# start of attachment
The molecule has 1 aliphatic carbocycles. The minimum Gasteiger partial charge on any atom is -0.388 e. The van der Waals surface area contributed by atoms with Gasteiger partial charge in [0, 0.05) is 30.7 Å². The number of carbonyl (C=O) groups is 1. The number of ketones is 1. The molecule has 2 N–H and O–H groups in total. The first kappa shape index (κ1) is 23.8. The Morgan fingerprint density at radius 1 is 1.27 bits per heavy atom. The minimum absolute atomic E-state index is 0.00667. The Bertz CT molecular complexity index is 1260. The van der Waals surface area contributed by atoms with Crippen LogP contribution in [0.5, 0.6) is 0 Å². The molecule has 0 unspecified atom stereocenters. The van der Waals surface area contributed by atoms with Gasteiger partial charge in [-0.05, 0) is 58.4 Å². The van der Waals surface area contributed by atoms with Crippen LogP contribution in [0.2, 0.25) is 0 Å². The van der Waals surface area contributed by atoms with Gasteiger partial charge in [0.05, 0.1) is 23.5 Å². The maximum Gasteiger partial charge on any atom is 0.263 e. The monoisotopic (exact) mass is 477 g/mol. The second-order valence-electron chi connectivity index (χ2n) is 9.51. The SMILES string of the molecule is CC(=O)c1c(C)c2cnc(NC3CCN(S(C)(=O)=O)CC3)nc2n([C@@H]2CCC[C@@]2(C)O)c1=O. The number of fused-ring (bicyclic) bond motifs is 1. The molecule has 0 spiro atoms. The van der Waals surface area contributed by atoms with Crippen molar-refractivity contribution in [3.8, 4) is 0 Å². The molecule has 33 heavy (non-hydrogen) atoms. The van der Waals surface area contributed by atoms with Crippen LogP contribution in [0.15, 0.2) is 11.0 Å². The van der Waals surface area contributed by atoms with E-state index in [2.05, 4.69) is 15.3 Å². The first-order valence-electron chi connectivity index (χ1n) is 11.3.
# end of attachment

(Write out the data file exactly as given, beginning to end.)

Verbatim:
The molecule has 1 aliphatic carbocycles. The minimum Gasteiger partial charge on any atom is -0.388 e. The van der Waals surface area contributed by atoms with Gasteiger partial charge in [0, 0.05) is 30.7 Å². The number of carbonyl (C=O) groups is 1. The number of ketones is 1. The molecule has 2 N–H and O–H groups in total. The first kappa shape index (κ1) is 23.8. The Morgan fingerprint density at radius 1 is 1.27 bits per heavy atom. The minimum absolute atomic E-state index is 0.00667. The Bertz CT molecular complexity index is 1260. The van der Waals surface area contributed by atoms with Crippen LogP contribution in [0.5, 0.6) is 0 Å². The molecule has 0 unspecified atom stereocenters. The van der Waals surface area contributed by atoms with Gasteiger partial charge in [-0.05, 0) is 58.4 Å². The van der Waals surface area contributed by atoms with Crippen LogP contribution in [0.2, 0.25) is 0 Å². The van der Waals surface area contributed by atoms with Gasteiger partial charge in [0.05, 0.1) is 23.5 Å². The maximum Gasteiger partial charge on any atom is 0.263 e. The monoisotopic (exact) mass is 477 g/mol. The second-order valence-electron chi connectivity index (χ2n) is 9.51. The SMILES string of the molecule is CC(=O)c1c(C)c2cnc(NC3CCN(S(C)(=O)=O)CC3)nc2n([C@@H]2CCC[C@@]2(C)O)c1=O. The number of fused-ring (bicyclic) bond motifs is 1. The molecule has 0 spiro atoms. The van der Waals surface area contributed by atoms with Crippen molar-refractivity contribution in [3.8, 4) is 0 Å². The molecule has 33 heavy (non-hydrogen) atoms. The van der Waals surface area contributed by atoms with Crippen LogP contribution in [0.15, 0.2) is 11.0 Å². The van der Waals surface area contributed by atoms with E-state index in [2.05, 4.69) is 15.3 Å². The first-order valence-electron chi connectivity index (χ1n) is 11.3.